People just want their basic needs met. And they want, I think, basic respect.
Beijing has worked to improve the access to food. But it rejects calls to ease lockdowns or allow the country to live with COVID, which means residents still acutely fear getting sick from neighbors or being quarantined.
We had learned that the infected person had gone through that stairwell. And we said, we can't go down. Like, we don't have contamination suits. At any time, you could be taken from your place and put into — indefinitely into one of these quarantine centers.
Jane Polubotko, Shanghai Resident:
So, this is basically how my room looks like; 138 is my number.
This is a quarantine center. People who test positive are forced to live here communally.
And now we're going to walk into the bathroom area.
This was an exhibition center. Now it's home to 4,000 people. This was filmed by Jane Polubotko. She says she's the only foreigner.
The facilities are not great. We don't — actually, we don't have a shower here, so it's been like 18 days without shower. The lights that you see here in my background, they are on 24/7. They never turn them off.
Do you have any privacy?
No. No, no.
Over there, we have the main entrance, where people are coming inside.
Her past three tests have been negative, but she still has no idea when she can leave.
This uncertainty, lack of communication, that just adds up on that collective anxiety, basically, what people are having here. It's not only me who feels frustrated, angry, anxious.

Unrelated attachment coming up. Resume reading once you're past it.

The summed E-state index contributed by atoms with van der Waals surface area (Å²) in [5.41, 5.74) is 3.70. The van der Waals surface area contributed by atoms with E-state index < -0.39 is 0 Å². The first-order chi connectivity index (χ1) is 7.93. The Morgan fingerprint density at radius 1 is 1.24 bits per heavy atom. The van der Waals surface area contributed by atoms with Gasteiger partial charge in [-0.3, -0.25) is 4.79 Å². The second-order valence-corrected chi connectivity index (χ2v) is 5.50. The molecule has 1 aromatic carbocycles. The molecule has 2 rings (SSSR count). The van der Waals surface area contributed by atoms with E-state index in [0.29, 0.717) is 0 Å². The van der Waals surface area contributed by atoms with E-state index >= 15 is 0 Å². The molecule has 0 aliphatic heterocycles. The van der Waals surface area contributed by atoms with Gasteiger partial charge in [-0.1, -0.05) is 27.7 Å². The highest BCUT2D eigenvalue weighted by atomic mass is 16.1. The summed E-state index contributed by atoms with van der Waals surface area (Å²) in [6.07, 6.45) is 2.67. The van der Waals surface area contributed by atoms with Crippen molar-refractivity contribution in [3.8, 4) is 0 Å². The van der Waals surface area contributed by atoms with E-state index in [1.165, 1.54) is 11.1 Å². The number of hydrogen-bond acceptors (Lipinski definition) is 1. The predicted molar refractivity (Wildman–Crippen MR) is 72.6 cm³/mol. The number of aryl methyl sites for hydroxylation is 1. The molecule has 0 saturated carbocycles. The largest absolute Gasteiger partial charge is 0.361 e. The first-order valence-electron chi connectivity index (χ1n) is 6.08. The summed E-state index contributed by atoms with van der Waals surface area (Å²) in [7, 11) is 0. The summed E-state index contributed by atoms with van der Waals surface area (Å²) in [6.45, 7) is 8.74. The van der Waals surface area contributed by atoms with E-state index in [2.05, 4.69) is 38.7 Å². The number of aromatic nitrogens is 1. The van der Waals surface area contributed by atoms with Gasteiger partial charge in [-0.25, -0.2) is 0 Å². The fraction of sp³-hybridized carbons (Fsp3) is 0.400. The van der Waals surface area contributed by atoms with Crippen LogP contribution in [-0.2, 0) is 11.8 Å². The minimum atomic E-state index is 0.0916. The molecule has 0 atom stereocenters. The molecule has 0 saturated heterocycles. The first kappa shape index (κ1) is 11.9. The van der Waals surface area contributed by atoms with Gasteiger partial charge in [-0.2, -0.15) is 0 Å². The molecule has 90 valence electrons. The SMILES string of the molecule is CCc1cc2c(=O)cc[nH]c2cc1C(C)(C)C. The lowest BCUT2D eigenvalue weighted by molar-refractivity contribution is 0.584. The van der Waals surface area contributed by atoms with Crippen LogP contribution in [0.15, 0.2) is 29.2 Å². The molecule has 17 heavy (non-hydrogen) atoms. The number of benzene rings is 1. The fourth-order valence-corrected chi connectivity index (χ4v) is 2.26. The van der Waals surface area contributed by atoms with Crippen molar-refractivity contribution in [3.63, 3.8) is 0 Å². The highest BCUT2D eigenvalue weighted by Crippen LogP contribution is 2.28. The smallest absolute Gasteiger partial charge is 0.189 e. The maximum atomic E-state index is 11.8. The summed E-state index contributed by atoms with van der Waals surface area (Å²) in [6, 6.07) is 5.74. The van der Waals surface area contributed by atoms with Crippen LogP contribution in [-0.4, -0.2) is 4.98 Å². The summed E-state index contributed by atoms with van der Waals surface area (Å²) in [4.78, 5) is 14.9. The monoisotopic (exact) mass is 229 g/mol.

I really don't understand why we are forced to be here, when we are actually not that dangerous for the society.
Beijing defends its zero COVID policy as saving lives.
China claims only 13,000 COVID deaths, as Foreign Ministry spokesman Zhao Lijian argued on Tuesday.
Zhao Lijian Chinese Foreign Ministry Spokesman (through translator),:
China's dynamic zero COVID policy and anti-epidemic protocols are based on science and expert opinions. They have effectively protected the life and health of Chinese and foreign nationals living in China.
But it's also about political stability.
Yanzhong Huang, Council on Foreign Relations: That policy in China, you cannot just justify that from a public health perspective.
Yanzhong Huang is the Council on Foreign Relations' senior fellow for global health.